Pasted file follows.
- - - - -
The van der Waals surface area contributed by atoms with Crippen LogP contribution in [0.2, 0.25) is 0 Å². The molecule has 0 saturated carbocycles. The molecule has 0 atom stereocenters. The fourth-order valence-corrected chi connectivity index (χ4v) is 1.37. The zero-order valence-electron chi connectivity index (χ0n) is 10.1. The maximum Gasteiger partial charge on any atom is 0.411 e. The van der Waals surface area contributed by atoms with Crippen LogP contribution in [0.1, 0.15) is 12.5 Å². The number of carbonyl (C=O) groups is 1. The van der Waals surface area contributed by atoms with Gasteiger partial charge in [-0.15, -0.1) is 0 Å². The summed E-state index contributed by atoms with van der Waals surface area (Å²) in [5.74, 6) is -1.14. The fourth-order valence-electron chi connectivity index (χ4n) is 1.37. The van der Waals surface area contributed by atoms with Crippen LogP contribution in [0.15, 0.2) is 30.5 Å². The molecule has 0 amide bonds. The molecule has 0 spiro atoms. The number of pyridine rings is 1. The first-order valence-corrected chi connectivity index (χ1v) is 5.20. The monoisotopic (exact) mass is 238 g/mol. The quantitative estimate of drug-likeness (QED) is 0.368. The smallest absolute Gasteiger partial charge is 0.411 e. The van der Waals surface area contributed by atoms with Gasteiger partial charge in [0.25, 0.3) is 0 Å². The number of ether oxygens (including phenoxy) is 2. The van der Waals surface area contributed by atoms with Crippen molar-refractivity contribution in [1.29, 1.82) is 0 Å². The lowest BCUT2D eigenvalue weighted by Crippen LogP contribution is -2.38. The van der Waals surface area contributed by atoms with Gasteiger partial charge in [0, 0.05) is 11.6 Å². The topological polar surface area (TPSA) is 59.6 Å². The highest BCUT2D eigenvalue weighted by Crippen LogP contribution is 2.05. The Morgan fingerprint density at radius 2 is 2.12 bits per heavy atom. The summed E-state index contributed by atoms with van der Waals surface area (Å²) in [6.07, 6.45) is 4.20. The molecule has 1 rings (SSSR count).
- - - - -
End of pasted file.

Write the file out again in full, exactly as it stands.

The van der Waals surface area contributed by atoms with Crippen LogP contribution in [0.2, 0.25) is 0 Å². The molecule has 0 saturated carbocycles. The molecule has 0 atom stereocenters. The fourth-order valence-corrected chi connectivity index (χ4v) is 1.37. The zero-order valence-electron chi connectivity index (χ0n) is 10.1. The maximum Gasteiger partial charge on any atom is 0.411 e. The van der Waals surface area contributed by atoms with Crippen LogP contribution in [0.1, 0.15) is 12.5 Å². The number of carbonyl (C=O) groups is 1. The van der Waals surface area contributed by atoms with Gasteiger partial charge in [-0.15, -0.1) is 0 Å². The summed E-state index contributed by atoms with van der Waals surface area (Å²) in [5.74, 6) is -1.14. The fourth-order valence-electron chi connectivity index (χ4n) is 1.37. The van der Waals surface area contributed by atoms with Crippen LogP contribution in [0.15, 0.2) is 30.5 Å². The molecule has 0 amide bonds. The molecule has 0 spiro atoms. The number of pyridine rings is 1. The first-order valence-corrected chi connectivity index (χ1v) is 5.20. The monoisotopic (exact) mass is 238 g/mol. The quantitative estimate of drug-likeness (QED) is 0.368. The smallest absolute Gasteiger partial charge is 0.411 e. The van der Waals surface area contributed by atoms with Gasteiger partial charge in [0.25, 0.3) is 0 Å². The number of ether oxygens (including phenoxy) is 2. The van der Waals surface area contributed by atoms with Crippen molar-refractivity contribution in [1.29, 1.82) is 0 Å². The lowest BCUT2D eigenvalue weighted by Crippen LogP contribution is -2.38. The van der Waals surface area contributed by atoms with Gasteiger partial charge in [0, 0.05) is 11.6 Å². The topological polar surface area (TPSA) is 59.6 Å². The highest BCUT2D eigenvalue weighted by Crippen LogP contribution is 2.05. The Morgan fingerprint density at radius 2 is 2.12 bits per heavy atom. The summed E-state index contributed by atoms with van der Waals surface area (Å²) in [6.07, 6.45) is 4.20. The molecule has 1 rings (SSSR count).